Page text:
European Union puts New Emissions Regulations On Hold. For a While

By Automotive Staff | November 07, 2008
It seems automakers have won a minor respite in Europe. The European Union's 120 g/km emission limit was originally set to go in 2012. Now it's looking like it'll be delayed until 2015. Automakers have been vehement in their opposition, especially as the economy squeezes their spending money. Only Italy stands in opposition to the delay in standards. For some arcane reason, there are variations in the way the 130 g/km standard will be applied, and will likely hit small car automakers, like Fiat, harder than larger cars. The discrepancy is not negligible. Fiat could face standards of up to 122 g/km by 2012 while BMW and other large car automakers only have to adhere to the much looser 137 g/km standard.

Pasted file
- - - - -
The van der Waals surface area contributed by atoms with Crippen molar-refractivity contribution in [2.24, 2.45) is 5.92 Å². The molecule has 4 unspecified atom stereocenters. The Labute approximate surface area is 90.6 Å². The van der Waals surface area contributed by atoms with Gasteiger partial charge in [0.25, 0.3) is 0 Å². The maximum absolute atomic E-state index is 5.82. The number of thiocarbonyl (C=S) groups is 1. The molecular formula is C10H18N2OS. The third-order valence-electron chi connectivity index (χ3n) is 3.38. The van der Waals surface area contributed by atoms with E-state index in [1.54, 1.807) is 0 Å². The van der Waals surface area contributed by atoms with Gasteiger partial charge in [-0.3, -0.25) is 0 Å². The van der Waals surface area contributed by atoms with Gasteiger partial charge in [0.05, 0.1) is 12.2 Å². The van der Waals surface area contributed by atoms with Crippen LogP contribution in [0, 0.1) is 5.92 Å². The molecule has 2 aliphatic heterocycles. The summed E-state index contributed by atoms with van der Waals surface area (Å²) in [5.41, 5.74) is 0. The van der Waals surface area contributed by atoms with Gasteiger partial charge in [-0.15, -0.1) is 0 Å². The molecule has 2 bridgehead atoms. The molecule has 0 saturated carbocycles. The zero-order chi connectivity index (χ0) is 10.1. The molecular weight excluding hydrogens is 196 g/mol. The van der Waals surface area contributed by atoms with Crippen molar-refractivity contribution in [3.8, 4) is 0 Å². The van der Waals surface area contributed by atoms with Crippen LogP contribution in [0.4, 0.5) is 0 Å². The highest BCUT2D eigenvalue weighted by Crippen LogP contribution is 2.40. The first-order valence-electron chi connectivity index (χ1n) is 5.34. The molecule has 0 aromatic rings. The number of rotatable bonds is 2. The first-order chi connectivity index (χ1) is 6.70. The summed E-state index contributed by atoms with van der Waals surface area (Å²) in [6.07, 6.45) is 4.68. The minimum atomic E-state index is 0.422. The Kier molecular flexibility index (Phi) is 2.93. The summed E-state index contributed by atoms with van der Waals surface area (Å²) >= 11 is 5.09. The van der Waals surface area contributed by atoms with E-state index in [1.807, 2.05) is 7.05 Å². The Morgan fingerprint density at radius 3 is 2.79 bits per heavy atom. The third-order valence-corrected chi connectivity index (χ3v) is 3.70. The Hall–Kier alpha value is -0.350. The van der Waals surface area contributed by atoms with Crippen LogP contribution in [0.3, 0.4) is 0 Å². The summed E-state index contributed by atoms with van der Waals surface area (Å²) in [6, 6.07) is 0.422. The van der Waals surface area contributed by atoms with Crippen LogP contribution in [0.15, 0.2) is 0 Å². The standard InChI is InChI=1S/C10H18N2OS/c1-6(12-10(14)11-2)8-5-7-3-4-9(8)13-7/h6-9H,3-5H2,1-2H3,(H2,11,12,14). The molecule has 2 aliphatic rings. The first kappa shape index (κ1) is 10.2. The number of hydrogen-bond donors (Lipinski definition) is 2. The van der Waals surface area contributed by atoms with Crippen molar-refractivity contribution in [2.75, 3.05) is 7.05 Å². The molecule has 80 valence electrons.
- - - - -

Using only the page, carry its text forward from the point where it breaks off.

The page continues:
The goal has not yet been finalized but France, the current nation holding presidency for the EU, has indicated support of the proposal as well as the European Commission. This agreement is but a momentary victory for automakers, which are averaging around 160 g/km for most major parties. Another target CO2 limiting target was agreed upon: 95 g/km by 2020. Our take? This reprieve may be a necessity, but what do you think the odds are that when 2015 rolls around automakers will be clamoring for another delay? via Motor Authority